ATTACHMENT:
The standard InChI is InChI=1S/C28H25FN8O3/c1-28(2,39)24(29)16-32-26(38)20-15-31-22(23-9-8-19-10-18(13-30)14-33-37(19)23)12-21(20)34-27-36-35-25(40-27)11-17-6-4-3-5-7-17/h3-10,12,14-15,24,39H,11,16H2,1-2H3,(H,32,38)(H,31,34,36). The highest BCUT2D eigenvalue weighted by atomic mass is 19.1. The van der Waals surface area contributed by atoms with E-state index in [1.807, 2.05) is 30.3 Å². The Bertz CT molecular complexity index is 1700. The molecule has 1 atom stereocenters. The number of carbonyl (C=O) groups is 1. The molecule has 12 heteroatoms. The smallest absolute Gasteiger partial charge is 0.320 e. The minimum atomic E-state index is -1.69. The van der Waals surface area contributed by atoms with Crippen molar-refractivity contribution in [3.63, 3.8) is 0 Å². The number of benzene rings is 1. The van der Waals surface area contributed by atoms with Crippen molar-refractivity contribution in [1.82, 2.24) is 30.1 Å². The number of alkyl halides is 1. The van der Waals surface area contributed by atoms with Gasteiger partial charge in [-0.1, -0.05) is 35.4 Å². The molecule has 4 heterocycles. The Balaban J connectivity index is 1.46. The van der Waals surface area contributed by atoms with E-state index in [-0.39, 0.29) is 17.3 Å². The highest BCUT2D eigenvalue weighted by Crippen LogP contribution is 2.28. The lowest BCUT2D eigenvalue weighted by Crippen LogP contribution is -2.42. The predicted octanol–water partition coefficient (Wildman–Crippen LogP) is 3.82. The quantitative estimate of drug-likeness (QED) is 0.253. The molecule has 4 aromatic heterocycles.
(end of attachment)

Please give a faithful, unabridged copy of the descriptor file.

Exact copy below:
The standard InChI is InChI=1S/C28H25FN8O3/c1-28(2,39)24(29)16-32-26(38)20-15-31-22(23-9-8-19-10-18(13-30)14-33-37(19)23)12-21(20)34-27-36-35-25(40-27)11-17-6-4-3-5-7-17/h3-10,12,14-15,24,39H,11,16H2,1-2H3,(H,32,38)(H,31,34,36). The highest BCUT2D eigenvalue weighted by atomic mass is 19.1. The van der Waals surface area contributed by atoms with E-state index in [1.807, 2.05) is 30.3 Å². The Bertz CT molecular complexity index is 1700. The molecule has 1 atom stereocenters. The number of carbonyl (C=O) groups is 1. The molecule has 12 heteroatoms. The smallest absolute Gasteiger partial charge is 0.320 e. The minimum atomic E-state index is -1.69. The van der Waals surface area contributed by atoms with Crippen molar-refractivity contribution in [3.63, 3.8) is 0 Å². The number of benzene rings is 1. The van der Waals surface area contributed by atoms with Crippen molar-refractivity contribution in [1.82, 2.24) is 30.1 Å². The number of alkyl halides is 1. The van der Waals surface area contributed by atoms with Gasteiger partial charge in [-0.1, -0.05) is 35.4 Å². The molecule has 4 heterocycles. The Balaban J connectivity index is 1.46. The van der Waals surface area contributed by atoms with E-state index in [-0.39, 0.29) is 17.3 Å². The highest BCUT2D eigenvalue weighted by Crippen LogP contribution is 2.28. The lowest BCUT2D eigenvalue weighted by Crippen LogP contribution is -2.42. The predicted octanol–water partition coefficient (Wildman–Crippen LogP) is 3.82. The quantitative estimate of drug-likeness (QED) is 0.253. The molecule has 4 aromatic heterocycles.